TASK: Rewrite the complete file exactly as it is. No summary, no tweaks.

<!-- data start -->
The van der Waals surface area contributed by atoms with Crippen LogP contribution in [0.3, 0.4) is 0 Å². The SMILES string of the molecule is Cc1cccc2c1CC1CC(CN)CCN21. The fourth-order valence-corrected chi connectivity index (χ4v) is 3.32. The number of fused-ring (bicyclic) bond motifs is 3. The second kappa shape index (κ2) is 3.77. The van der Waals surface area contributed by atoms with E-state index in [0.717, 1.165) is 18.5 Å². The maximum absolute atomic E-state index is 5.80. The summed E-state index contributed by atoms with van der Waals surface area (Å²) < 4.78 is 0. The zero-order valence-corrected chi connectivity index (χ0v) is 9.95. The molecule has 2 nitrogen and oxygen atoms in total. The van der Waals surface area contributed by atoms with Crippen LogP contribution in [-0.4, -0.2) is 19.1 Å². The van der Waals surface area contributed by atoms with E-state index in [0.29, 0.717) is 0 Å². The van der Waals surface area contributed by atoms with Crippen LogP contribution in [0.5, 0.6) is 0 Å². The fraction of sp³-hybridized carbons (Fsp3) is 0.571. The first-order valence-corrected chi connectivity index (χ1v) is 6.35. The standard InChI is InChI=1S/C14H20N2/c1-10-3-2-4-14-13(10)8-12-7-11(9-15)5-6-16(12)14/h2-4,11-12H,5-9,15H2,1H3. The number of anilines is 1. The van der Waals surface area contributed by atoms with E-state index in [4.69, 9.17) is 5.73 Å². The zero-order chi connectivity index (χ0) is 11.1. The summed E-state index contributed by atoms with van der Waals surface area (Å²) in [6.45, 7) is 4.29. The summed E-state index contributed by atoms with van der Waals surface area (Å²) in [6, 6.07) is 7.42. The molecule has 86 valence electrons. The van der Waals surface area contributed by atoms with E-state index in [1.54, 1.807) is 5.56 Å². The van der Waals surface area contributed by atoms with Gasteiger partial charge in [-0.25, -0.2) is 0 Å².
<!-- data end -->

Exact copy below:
The van der Waals surface area contributed by atoms with Crippen LogP contribution in [0.3, 0.4) is 0 Å². The SMILES string of the molecule is Cc1cccc2c1CC1CC(CN)CCN21. The fourth-order valence-corrected chi connectivity index (χ4v) is 3.32. The number of fused-ring (bicyclic) bond motifs is 3. The second kappa shape index (κ2) is 3.77. The van der Waals surface area contributed by atoms with E-state index in [0.717, 1.165) is 18.5 Å². The maximum absolute atomic E-state index is 5.80. The summed E-state index contributed by atoms with van der Waals surface area (Å²) < 4.78 is 0. The zero-order valence-corrected chi connectivity index (χ0v) is 9.95. The molecule has 2 nitrogen and oxygen atoms in total. The van der Waals surface area contributed by atoms with Crippen LogP contribution in [-0.4, -0.2) is 19.1 Å². The van der Waals surface area contributed by atoms with E-state index in [0.29, 0.717) is 0 Å². The van der Waals surface area contributed by atoms with Crippen LogP contribution in [0.5, 0.6) is 0 Å². The fraction of sp³-hybridized carbons (Fsp3) is 0.571. The first-order valence-corrected chi connectivity index (χ1v) is 6.35. The standard InChI is InChI=1S/C14H20N2/c1-10-3-2-4-14-13(10)8-12-7-11(9-15)5-6-16(12)14/h2-4,11-12H,5-9,15H2,1H3. The number of anilines is 1. The van der Waals surface area contributed by atoms with E-state index in [4.69, 9.17) is 5.73 Å². The zero-order chi connectivity index (χ0) is 11.1. The summed E-state index contributed by atoms with van der Waals surface area (Å²) in [6.45, 7) is 4.29. The summed E-state index contributed by atoms with van der Waals surface area (Å²) in [6, 6.07) is 7.42. The molecule has 86 valence electrons. The van der Waals surface area contributed by atoms with E-state index in [1.54, 1.807) is 5.56 Å². The van der Waals surface area contributed by atoms with Gasteiger partial charge in [-0.25, -0.2) is 0 Å².